The bicycle is one thing. The object, or idea of an object, that was maybe born with the draisine or maybe with the velocipede, does not really change. Whatever that thing is that started its roll in the early 19th century, the mechanical horse of an inventor’s dream, the idea of it, has continued to roll, taking in the boneshaker and high wheel and the safety bicycle, subsuming them and morphing into slightly different shapes, but staying, in concept, exactly the same.
Most bicycles consist of two triangles, front and rear, and two circles, front and rear. The triangles are more negotiable than the circles, and we’ve been riffing on them for a century and more. Engineers and designers turn those triangles into squares or more circles, or broken shapes, open to the sky, for the rain to fall into. The wheels, fore and aft, persist. They are necessary, non-negotiable.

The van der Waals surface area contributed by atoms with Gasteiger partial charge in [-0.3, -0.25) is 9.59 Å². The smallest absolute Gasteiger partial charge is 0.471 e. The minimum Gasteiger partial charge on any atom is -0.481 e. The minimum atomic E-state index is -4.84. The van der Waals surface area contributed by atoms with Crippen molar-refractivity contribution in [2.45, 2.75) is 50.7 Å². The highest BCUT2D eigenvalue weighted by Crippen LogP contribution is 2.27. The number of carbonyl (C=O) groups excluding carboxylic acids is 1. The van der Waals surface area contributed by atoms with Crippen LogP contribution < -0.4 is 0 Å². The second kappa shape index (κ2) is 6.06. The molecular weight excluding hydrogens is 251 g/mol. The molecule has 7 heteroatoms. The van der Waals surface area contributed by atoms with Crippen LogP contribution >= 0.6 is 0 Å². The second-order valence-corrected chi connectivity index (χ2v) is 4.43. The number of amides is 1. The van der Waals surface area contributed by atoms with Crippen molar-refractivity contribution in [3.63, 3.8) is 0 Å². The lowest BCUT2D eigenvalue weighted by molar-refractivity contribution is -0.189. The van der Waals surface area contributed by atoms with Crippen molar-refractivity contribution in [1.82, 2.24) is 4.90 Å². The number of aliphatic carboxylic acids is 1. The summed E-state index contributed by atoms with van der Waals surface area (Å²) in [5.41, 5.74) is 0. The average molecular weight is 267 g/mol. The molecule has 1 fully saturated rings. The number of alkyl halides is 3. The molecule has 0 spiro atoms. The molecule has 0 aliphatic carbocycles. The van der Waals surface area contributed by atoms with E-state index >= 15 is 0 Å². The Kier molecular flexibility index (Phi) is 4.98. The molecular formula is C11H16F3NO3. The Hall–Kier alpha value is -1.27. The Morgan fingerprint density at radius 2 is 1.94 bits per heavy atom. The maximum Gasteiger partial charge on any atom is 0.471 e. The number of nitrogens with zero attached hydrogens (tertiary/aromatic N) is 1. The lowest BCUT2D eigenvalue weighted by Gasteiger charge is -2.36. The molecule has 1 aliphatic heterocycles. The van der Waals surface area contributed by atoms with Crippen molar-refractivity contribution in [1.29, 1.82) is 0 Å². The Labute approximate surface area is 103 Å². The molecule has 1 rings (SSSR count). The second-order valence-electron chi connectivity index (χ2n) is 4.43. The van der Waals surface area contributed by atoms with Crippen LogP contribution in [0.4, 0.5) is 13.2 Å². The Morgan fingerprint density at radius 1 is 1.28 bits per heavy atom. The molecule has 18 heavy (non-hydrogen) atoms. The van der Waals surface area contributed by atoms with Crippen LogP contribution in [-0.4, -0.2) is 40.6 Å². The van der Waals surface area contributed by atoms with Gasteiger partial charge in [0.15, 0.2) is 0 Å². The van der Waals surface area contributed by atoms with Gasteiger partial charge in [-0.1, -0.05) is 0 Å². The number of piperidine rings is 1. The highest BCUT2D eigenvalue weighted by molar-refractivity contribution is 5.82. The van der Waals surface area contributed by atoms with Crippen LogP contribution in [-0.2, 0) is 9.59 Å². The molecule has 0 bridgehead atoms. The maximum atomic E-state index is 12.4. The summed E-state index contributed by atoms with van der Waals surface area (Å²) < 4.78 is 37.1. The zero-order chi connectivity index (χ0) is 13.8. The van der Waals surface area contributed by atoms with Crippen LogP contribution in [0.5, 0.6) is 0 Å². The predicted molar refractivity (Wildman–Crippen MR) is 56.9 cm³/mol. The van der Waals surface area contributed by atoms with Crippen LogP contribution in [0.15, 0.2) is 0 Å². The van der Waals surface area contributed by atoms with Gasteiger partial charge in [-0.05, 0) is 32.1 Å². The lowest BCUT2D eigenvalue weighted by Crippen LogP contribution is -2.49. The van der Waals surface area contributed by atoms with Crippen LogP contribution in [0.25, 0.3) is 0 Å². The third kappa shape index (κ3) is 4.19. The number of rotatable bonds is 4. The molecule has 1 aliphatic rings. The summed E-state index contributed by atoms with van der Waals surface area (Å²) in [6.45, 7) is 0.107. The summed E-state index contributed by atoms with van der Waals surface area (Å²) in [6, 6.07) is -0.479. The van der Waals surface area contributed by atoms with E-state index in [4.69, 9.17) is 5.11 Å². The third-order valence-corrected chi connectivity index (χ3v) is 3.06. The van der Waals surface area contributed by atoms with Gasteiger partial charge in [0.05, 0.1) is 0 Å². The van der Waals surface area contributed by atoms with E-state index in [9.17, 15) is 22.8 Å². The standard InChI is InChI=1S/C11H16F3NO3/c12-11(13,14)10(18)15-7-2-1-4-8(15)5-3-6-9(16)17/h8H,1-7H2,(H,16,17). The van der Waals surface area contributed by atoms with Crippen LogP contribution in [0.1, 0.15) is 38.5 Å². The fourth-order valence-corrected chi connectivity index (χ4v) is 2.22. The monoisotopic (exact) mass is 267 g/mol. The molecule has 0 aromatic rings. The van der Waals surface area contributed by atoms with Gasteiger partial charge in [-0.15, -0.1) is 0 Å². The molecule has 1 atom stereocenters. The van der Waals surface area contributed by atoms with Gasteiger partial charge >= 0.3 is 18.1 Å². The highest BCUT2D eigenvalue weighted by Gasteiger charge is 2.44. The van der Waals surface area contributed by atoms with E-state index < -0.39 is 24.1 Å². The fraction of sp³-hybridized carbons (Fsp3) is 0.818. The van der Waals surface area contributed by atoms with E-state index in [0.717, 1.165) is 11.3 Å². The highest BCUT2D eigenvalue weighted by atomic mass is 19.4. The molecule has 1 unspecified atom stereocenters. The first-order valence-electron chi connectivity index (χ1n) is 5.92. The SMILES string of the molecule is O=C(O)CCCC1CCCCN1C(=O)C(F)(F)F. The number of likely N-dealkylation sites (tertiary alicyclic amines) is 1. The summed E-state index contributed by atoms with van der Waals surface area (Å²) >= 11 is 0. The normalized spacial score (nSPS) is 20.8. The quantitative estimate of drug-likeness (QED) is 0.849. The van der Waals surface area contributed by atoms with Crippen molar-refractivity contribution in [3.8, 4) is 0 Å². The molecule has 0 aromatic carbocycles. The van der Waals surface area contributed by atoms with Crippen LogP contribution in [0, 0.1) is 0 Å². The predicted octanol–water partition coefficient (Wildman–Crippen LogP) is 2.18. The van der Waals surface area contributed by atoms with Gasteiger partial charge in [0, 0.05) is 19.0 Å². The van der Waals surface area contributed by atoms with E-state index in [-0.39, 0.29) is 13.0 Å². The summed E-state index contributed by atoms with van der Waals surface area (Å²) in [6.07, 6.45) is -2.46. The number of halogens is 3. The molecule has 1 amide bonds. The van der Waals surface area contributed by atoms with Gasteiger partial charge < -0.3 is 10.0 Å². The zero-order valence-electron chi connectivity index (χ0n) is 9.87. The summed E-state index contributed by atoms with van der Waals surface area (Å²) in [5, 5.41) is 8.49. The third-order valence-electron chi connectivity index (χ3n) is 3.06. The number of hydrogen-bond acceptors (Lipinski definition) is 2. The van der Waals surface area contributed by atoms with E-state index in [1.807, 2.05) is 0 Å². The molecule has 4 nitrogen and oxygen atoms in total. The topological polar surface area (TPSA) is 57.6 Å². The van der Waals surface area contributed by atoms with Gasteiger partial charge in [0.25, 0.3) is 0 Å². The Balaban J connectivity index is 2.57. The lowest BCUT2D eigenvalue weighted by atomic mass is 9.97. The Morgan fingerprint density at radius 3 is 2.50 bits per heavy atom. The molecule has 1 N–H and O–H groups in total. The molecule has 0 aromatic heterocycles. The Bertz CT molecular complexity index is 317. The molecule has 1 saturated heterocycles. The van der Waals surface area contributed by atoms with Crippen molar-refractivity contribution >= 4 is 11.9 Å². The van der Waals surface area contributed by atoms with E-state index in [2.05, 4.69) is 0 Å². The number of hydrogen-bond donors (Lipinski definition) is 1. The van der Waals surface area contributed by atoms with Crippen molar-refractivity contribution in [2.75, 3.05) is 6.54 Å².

Those of us in the bike industry spend our all and every day trying to change this root object. We worry it like a set of prayer beads. Even when we have the decency to leave its shapes intact, we are forming them of different materials by different methods and calling those new forms revolutionary. We taper and shape the tubes. We blast them with wind, find them wanting and blast them again.
We dress them in different finishes. We hang different bits and pieces off them, the designers and engineers of which are, in their own very persistent way, trying to modify and modernize and revolutionize things that started as root concepts and have changed, in essence, very little as well.
What began with a few men, Drais and Niepce, Lallement, Michaux and the Olivier brothers, has been taken up by legions of eager, would-be improvers, a whole international industry’s worth. We’ve all jumped on the two-wheeled bandwagon. By now it must be straining to move us all down the rutted track.
The bicycle, though, is mainly one thing, two wheels framed for movement. What a relief.